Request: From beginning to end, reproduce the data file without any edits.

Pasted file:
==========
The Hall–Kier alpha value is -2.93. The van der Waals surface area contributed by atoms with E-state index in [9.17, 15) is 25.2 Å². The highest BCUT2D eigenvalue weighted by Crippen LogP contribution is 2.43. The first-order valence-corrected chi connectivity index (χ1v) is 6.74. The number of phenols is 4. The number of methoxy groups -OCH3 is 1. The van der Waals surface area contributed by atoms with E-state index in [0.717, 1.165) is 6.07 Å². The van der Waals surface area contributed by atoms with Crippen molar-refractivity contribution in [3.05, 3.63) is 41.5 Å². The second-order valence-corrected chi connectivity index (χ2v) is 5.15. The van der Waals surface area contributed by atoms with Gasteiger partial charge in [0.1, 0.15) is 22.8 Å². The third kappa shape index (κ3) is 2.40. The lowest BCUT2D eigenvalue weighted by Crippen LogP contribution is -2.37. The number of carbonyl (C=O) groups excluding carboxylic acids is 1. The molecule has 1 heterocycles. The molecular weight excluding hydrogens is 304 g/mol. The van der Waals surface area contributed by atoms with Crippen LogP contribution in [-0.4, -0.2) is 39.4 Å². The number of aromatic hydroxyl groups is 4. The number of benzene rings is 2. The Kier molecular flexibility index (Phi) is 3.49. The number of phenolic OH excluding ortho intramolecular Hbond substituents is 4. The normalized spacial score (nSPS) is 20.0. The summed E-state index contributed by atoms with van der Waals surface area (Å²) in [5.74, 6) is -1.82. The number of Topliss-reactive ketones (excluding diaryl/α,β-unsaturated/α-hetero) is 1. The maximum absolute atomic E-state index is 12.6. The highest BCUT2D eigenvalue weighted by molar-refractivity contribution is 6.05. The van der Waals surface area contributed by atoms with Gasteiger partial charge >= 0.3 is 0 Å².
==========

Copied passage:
The Hall–Kier alpha value is -2.93. The van der Waals surface area contributed by atoms with E-state index in [9.17, 15) is 25.2 Å². The highest BCUT2D eigenvalue weighted by Crippen LogP contribution is 2.43. The first-order valence-corrected chi connectivity index (χ1v) is 6.74. The number of phenols is 4. The number of methoxy groups -OCH3 is 1. The van der Waals surface area contributed by atoms with E-state index in [0.717, 1.165) is 6.07 Å². The van der Waals surface area contributed by atoms with Crippen molar-refractivity contribution in [3.05, 3.63) is 41.5 Å². The second-order valence-corrected chi connectivity index (χ2v) is 5.15. The van der Waals surface area contributed by atoms with Gasteiger partial charge in [0.1, 0.15) is 22.8 Å². The third kappa shape index (κ3) is 2.40. The lowest BCUT2D eigenvalue weighted by Crippen LogP contribution is -2.37. The number of carbonyl (C=O) groups excluding carboxylic acids is 1. The molecule has 1 heterocycles. The molecular weight excluding hydrogens is 304 g/mol. The van der Waals surface area contributed by atoms with Crippen LogP contribution in [-0.4, -0.2) is 39.4 Å². The number of aromatic hydroxyl groups is 4. The number of benzene rings is 2. The Kier molecular flexibility index (Phi) is 3.49. The number of phenolic OH excluding ortho intramolecular Hbond substituents is 4. The normalized spacial score (nSPS) is 20.0. The summed E-state index contributed by atoms with van der Waals surface area (Å²) in [5.74, 6) is -1.82. The number of Topliss-reactive ketones (excluding diaryl/α,β-unsaturated/α-hetero) is 1. The maximum absolute atomic E-state index is 12.6. The highest BCUT2D eigenvalue weighted by molar-refractivity contribution is 6.05. The van der Waals surface area contributed by atoms with Gasteiger partial charge >= 0.3 is 0 Å².